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A pre-kindergarten playground Upson-Lee Pre-Kindergarten playground, R. E. Lee Institute.jpg
A pre-kindergarten playground

Pre-kindergarten (also called Pre-K or PK) is a voluntary classroom-based preschool program for children below the age of five in the United States, Canada, Turkey and Greece (when kindergarten starts). [1] [2] It may be delivered through a preschool or within a reception year in elementary school. Pre-kindergartens play an important role in early childhood education. They have existed in the US since 1922, normally run by private organizations. The U.S. Head Start program, the country's first federally funded pre-kindergarten program, was founded in 1967. This attempts to prepare children (especially disadvantaged children) to succeed in school. [3]


Pre-kindergartens differentiate themselves from other child care by equally focusing on building a child's social development, physical development, emotional development, and cognitive development.[ citation needed ] They commonly follow a set of organization-created teaching standards in shaping curriculum and instructional activities and goals. The term "preschool" more accurately approximates the name "pre-kindergarten", for both focus on harvesting the same four child development areas in subject-directed fashion. The term "preschool" often refers to such schools that are owned and operated as private or parochial schools. Pre-kindergartens refer to such school classrooms that function within a public school under the supervision of a public school administrator and funded completely by state or federally allocated funds, and private donations.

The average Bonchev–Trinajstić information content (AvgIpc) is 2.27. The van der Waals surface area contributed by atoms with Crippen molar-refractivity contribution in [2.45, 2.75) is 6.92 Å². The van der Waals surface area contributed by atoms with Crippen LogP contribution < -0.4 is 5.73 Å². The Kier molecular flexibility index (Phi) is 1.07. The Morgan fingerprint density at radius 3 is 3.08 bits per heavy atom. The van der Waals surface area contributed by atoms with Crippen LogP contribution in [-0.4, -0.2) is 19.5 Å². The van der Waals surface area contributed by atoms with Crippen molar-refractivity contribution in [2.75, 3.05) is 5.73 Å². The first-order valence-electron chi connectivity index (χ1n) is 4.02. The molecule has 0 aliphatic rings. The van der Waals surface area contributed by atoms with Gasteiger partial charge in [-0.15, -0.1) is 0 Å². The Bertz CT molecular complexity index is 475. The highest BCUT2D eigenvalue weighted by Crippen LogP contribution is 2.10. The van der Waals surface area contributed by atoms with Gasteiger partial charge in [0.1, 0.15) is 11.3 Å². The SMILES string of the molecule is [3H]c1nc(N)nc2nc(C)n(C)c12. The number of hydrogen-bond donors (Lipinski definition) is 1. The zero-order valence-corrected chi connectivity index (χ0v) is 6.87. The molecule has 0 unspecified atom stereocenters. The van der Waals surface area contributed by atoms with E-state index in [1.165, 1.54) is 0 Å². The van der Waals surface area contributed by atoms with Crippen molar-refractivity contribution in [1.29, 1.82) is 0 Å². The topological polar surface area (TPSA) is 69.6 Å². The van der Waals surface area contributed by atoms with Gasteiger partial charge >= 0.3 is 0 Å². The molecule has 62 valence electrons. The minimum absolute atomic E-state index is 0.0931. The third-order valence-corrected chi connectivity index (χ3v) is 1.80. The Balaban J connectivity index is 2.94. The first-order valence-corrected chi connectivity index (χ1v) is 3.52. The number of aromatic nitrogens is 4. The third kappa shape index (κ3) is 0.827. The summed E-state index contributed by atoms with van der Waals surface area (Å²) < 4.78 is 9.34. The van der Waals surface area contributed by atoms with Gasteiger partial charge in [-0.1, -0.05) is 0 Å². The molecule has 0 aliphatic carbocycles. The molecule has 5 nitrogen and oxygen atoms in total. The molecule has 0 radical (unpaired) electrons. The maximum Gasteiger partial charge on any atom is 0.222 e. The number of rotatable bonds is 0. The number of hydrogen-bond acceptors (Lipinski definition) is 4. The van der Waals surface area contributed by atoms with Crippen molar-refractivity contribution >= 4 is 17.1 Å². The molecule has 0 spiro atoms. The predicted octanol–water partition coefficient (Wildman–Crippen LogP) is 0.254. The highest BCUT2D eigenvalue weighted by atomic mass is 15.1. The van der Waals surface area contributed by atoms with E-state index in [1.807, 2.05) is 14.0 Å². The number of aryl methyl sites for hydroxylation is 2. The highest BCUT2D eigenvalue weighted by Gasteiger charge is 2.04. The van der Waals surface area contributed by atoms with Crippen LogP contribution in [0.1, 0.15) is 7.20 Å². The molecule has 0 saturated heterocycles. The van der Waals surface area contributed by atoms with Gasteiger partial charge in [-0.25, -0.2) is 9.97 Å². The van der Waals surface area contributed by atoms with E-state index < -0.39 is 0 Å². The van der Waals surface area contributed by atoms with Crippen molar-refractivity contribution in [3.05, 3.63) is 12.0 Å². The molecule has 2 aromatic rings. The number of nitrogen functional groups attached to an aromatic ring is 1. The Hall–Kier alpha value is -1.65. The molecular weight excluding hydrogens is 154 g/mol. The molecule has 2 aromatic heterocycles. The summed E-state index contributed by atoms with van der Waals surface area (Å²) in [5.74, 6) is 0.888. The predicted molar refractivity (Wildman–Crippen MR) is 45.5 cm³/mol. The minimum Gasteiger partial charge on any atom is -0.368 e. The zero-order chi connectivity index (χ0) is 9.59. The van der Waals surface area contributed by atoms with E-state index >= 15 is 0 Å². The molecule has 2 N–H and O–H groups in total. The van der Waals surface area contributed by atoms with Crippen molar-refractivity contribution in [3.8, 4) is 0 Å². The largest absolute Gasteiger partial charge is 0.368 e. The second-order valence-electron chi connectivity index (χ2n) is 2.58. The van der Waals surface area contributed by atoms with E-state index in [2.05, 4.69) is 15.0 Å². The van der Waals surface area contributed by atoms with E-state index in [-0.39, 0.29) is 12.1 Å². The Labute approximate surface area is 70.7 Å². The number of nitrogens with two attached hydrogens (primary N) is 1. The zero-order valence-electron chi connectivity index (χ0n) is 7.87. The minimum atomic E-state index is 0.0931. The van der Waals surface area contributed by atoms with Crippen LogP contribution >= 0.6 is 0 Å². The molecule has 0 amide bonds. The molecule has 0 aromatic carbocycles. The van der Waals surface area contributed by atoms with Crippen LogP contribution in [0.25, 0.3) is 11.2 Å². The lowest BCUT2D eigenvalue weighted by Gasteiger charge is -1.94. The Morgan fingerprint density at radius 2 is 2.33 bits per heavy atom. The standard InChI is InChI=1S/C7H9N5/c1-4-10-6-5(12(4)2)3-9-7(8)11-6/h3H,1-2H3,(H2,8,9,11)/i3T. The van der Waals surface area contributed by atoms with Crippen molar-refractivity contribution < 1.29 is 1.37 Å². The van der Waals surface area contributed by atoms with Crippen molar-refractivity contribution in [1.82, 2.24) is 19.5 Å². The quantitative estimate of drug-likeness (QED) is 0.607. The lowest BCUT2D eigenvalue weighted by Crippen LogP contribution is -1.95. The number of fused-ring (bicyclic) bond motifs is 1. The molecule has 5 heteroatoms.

The National Center for Education Statistics reports that the percentage of U.S. three-, four-, and five-year-olds enrolled in pre-primary programs (including kindergarten and preschool programs) has stayed roughly stable from 2000 to 2017. U.S. participation rates in 2017 were 40% for three-year-olds, 68% for four-year-olds, and 86% for five-year-olds. [4]

As of 2016–17, a total of 44 states, plus the District of Columbia, provide at least some state funding for pre-K programs. Nine states (Colorado, Iowa, Kentucky, Maine, Oklahoma, Texas, Vermont, West Virginia, and Wisconsin) plus D.C. include pre-K funding in their school funding formulas. [5] Conversely, as of 2016-17, six states (Idaho, Montana, New Hampshire, South Dakota, North Dakota, and Wyoming) provide no state funding for pre-K. [5]

In 2013, Alabama, Michigan, Minnesota, and the city of San Antonio, Texas, enacted or expanded pre-K programs. In New York City, Mayor Bill de Blasio was elected on a pledge of Pre-K for all city children. A poll conducted in 2014 for an early education nonprofit advocate found that 60 percent of registered Republicans and 84 percent of Democrats supported expanding public preschool by raising the federal tobacco tax. [6]